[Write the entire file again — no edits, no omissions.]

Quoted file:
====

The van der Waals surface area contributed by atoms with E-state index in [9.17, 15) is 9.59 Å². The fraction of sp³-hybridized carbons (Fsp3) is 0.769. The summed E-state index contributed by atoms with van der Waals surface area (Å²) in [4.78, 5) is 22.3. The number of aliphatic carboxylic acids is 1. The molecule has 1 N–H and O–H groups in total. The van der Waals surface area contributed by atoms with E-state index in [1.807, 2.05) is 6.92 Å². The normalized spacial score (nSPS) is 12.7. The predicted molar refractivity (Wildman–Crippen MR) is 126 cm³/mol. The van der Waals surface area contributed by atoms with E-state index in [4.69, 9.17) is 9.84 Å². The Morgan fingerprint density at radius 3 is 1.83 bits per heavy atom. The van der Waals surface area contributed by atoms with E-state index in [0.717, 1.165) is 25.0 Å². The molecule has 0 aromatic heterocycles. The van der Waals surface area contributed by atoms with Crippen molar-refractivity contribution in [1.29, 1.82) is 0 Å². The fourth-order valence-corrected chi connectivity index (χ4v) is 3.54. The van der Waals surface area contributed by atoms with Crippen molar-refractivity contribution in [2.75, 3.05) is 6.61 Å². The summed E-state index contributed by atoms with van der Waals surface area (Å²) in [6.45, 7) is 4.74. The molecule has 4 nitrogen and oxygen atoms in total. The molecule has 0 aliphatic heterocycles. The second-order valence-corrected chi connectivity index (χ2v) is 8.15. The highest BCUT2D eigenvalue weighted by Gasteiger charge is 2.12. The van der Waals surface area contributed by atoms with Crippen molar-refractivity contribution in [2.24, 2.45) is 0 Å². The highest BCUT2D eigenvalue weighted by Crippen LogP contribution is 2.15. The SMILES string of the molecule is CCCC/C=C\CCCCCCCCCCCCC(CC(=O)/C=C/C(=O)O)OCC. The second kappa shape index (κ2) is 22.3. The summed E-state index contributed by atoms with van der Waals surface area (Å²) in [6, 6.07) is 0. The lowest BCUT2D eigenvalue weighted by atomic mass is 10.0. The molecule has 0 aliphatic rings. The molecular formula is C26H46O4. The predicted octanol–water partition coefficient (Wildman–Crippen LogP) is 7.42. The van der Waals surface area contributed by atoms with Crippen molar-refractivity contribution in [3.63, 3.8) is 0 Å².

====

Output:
The van der Waals surface area contributed by atoms with E-state index in [9.17, 15) is 9.59 Å². The fraction of sp³-hybridized carbons (Fsp3) is 0.769. The summed E-state index contributed by atoms with van der Waals surface area (Å²) in [4.78, 5) is 22.3. The number of aliphatic carboxylic acids is 1. The molecule has 1 N–H and O–H groups in total. The van der Waals surface area contributed by atoms with E-state index in [1.807, 2.05) is 6.92 Å². The normalized spacial score (nSPS) is 12.7. The predicted molar refractivity (Wildman–Crippen MR) is 126 cm³/mol. The van der Waals surface area contributed by atoms with E-state index in [4.69, 9.17) is 9.84 Å². The Morgan fingerprint density at radius 3 is 1.83 bits per heavy atom. The van der Waals surface area contributed by atoms with E-state index in [0.717, 1.165) is 25.0 Å². The molecule has 0 aromatic heterocycles. The van der Waals surface area contributed by atoms with Crippen molar-refractivity contribution in [1.29, 1.82) is 0 Å². The fourth-order valence-corrected chi connectivity index (χ4v) is 3.54. The van der Waals surface area contributed by atoms with Crippen molar-refractivity contribution in [2.75, 3.05) is 6.61 Å². The summed E-state index contributed by atoms with van der Waals surface area (Å²) in [6.45, 7) is 4.74. The molecule has 4 nitrogen and oxygen atoms in total. The molecule has 0 aliphatic heterocycles. The second-order valence-corrected chi connectivity index (χ2v) is 8.15. The highest BCUT2D eigenvalue weighted by Gasteiger charge is 2.12. The van der Waals surface area contributed by atoms with Crippen molar-refractivity contribution in [2.24, 2.45) is 0 Å². The highest BCUT2D eigenvalue weighted by Crippen LogP contribution is 2.15. The SMILES string of the molecule is CCCC/C=C\CCCCCCCCCCCCC(CC(=O)/C=C/C(=O)O)OCC. The second kappa shape index (κ2) is 22.3. The summed E-state index contributed by atoms with van der Waals surface area (Å²) in [6, 6.07) is 0. The lowest BCUT2D eigenvalue weighted by atomic mass is 10.0. The molecule has 0 aliphatic rings. The molecular formula is C26H46O4. The predicted octanol–water partition coefficient (Wildman–Crippen LogP) is 7.42. The van der Waals surface area contributed by atoms with Crippen molar-refractivity contribution in [3.63, 3.8) is 0 Å².